expend $20,000 for the statue.
Representative Dickinson, of Missouri,
introduced a bill amending existing law-
relative to the sale of intoxicants to
minors, in such manner as to provide
that a liquor dealer who sells or gives
intoxicants to any person under twenty-
one years of age. "knowingly or not.
shall be subject to a fine of $25 or im
prisonment for thirty days, or both, and
in addition to such penality the license
for the place In which sale or gift to a
minor occurs shall be revoked.
lightful and that she did not feel afraid
during her flight and will fly again.
Fifteen experimental flights were
made by Jannus, who attained a height
of 500, feet. The surface of the wings
had been reduced from 40 to 32 feet,
and this enabled Jannus to make some
of the shortest turns that has been
made In this country.
The flights were witnessed by mem
bers of the Metropolitan Club," who
have recently formed an aeroplane club.
Rex Smith. Inventor of the aeroplane,
said that the flights held yesterday aft
ernoon were the most succeasful.of any
that had been' mad.
.Reason Why Miss May Will
Not Wed Mr. Bacon.
It was learned yesterday that the
cause of the breaking of the engagement
of Miss Cecilia May. younger daughter
of Col. Henry May. and Mr. Robert
Bacon, son of the United States Am
bassador to France, was due to re
ligious differences. Although It was
known that there had been a barrier In
the way of. the marriage, that had been
overcome In the dispensation granted by
Cardinal Gibbons, and all seemed as
merry as a marriage bell, until the
startling announcement that the mar
riage had been put off until the late
summer, and that Ambassador and Mrs.
Bacon had sailed for their return trip
to France after a hurried visit to Wash
ington, where they were the house
guests of the Secretary of the Navy and
Mrs. Meyer.
It Is believed that the young people
will settle the trouble and the marriage
will eventually take place. They are
greatly devoted to each other, and have
been familiar figures on the uptown
streets In their daily walks, which were
long and frequent. Walking is the favor
ite exercise of both, and it is said that
most of Mr. Bacon's courting was done
during these walks. Miss May was a
debutante of two seasons ago. and was
one of Miss Ethel Roosevelt's most inti
mate friends She Is also one of the
beauties In Washington society, and was
one of the bridesmaids -it the marriage
of the young Countess von Bernstorff to
t-ount Pourtales last month. Mr. Bacon
i a graduate of Harvard, clas3 of 1D0T,
fnd was appointed to a position in the
State Department early in the year, with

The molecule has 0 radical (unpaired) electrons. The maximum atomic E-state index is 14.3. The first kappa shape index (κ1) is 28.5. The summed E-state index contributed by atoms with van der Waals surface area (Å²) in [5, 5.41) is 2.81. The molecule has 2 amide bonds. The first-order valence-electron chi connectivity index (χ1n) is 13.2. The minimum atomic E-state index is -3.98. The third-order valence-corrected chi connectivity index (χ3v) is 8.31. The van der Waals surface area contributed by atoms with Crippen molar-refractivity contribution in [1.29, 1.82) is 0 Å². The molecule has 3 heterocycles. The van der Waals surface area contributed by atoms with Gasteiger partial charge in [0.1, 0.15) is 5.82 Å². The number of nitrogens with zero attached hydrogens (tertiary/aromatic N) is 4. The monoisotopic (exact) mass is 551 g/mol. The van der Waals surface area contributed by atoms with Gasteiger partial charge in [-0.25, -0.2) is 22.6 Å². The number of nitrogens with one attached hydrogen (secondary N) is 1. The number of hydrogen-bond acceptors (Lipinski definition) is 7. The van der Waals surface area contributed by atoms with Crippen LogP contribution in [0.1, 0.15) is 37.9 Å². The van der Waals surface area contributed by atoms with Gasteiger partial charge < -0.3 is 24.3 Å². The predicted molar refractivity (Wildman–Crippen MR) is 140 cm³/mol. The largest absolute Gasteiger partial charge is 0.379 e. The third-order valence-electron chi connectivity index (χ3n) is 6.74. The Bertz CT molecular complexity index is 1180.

a view to entering the diplomatic service
Pasteurized Milk Station to
Be Owned by People.
After visiting the different city sta
tions yesterday afternoon, Nathan
Straus, the founder of the pasteurised
milk laboratory In Washington, was
greatly pleased by the interest shown
bv the mothers who brought their chil
dren to the stations
A bill asking the District Commission
ers to accept the laboratory as a gift
has been introduced In the Senate by
Senator Gallinger
".Vow, It is only to wait the action of
the government to take the matter in
hand, and when this Is done the death
rate among the children will decrease
probably as much as 60 per cent,' said
Mr Straus. "Less than one-half of the
number of children have died since the
milk was introduced in New York.
"In no way could the American Public
Health Association save so many moth
ers from bitter grief and loss of their
little ones as by hastening the time when
efficient pasteurization will be the rule
and when the milk carrying disease will
be as rare as the plagues that medical
science has practically abolished '
Mr Straus will go to his home In New
York City to-day to await the action of
the government
O'llonnell's Drtisr .store .Stock Suf
fers) from a Illnze.
Fire, which caused a blockade of traffic
in F street for about an hour about 11
o'clock last night, did $.'.C00 damage to
the stock of James O'Donnell. druggiit.
at 304 F street northwest.
Persons at the soda fountain noticed
smoke coming from the second floor,
and a clerk turned In an alarm. In a few
minutes several chemical and engine
companies responded and extinguished
the blaze. Most of the damage was done
by water. The cause of the fire was not
Headquarters Kntabllnhed
In the
Colorado Bnlldlnsr.
Temporary offices were obtained in the